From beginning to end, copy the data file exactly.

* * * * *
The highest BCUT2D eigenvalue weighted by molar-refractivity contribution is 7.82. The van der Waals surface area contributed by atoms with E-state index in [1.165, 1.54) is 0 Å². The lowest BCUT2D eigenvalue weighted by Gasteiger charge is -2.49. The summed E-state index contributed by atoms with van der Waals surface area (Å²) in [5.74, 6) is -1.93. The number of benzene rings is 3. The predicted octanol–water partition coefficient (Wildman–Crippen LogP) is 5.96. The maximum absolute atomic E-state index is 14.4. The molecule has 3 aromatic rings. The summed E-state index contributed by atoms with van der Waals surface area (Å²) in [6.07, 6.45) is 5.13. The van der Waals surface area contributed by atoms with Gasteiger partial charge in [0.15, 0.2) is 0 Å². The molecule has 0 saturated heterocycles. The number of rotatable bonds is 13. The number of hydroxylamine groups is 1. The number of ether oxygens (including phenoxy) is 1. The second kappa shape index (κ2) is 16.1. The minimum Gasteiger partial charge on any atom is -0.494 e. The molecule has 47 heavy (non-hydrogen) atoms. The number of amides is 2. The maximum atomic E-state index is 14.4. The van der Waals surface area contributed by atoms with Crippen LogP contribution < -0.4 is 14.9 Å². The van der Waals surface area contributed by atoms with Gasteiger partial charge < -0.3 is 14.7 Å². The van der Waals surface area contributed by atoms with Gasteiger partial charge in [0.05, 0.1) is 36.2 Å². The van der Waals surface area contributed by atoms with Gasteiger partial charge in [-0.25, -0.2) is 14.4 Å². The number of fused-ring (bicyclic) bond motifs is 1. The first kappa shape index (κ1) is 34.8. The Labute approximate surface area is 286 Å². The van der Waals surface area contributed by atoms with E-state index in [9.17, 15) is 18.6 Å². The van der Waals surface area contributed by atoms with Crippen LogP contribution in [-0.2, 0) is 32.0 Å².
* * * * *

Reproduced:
The highest BCUT2D eigenvalue weighted by molar-refractivity contribution is 7.82. The van der Waals surface area contributed by atoms with E-state index in [1.165, 1.54) is 0 Å². The lowest BCUT2D eigenvalue weighted by Gasteiger charge is -2.49. The summed E-state index contributed by atoms with van der Waals surface area (Å²) in [5.74, 6) is -1.93. The number of benzene rings is 3. The predicted octanol–water partition coefficient (Wildman–Crippen LogP) is 5.96. The maximum absolute atomic E-state index is 14.4. The molecule has 3 aromatic rings. The summed E-state index contributed by atoms with van der Waals surface area (Å²) in [6.07, 6.45) is 5.13. The van der Waals surface area contributed by atoms with Gasteiger partial charge in [0.15, 0.2) is 0 Å². The molecule has 0 saturated heterocycles. The number of rotatable bonds is 13. The number of hydroxylamine groups is 1. The number of ether oxygens (including phenoxy) is 1. The second kappa shape index (κ2) is 16.1. The minimum Gasteiger partial charge on any atom is -0.494 e. The molecule has 47 heavy (non-hydrogen) atoms. The number of amides is 2. The maximum atomic E-state index is 14.4. The van der Waals surface area contributed by atoms with Crippen LogP contribution < -0.4 is 14.9 Å². The van der Waals surface area contributed by atoms with Gasteiger partial charge < -0.3 is 14.7 Å². The van der Waals surface area contributed by atoms with Gasteiger partial charge in [0.05, 0.1) is 36.2 Å². The van der Waals surface area contributed by atoms with Gasteiger partial charge in [-0.25, -0.2) is 14.4 Å². The number of fused-ring (bicyclic) bond motifs is 1. The first kappa shape index (κ1) is 34.8. The Labute approximate surface area is 286 Å². The van der Waals surface area contributed by atoms with E-state index in [9.17, 15) is 18.6 Å². The van der Waals surface area contributed by atoms with Crippen LogP contribution in [-0.2, 0) is 32.0 Å².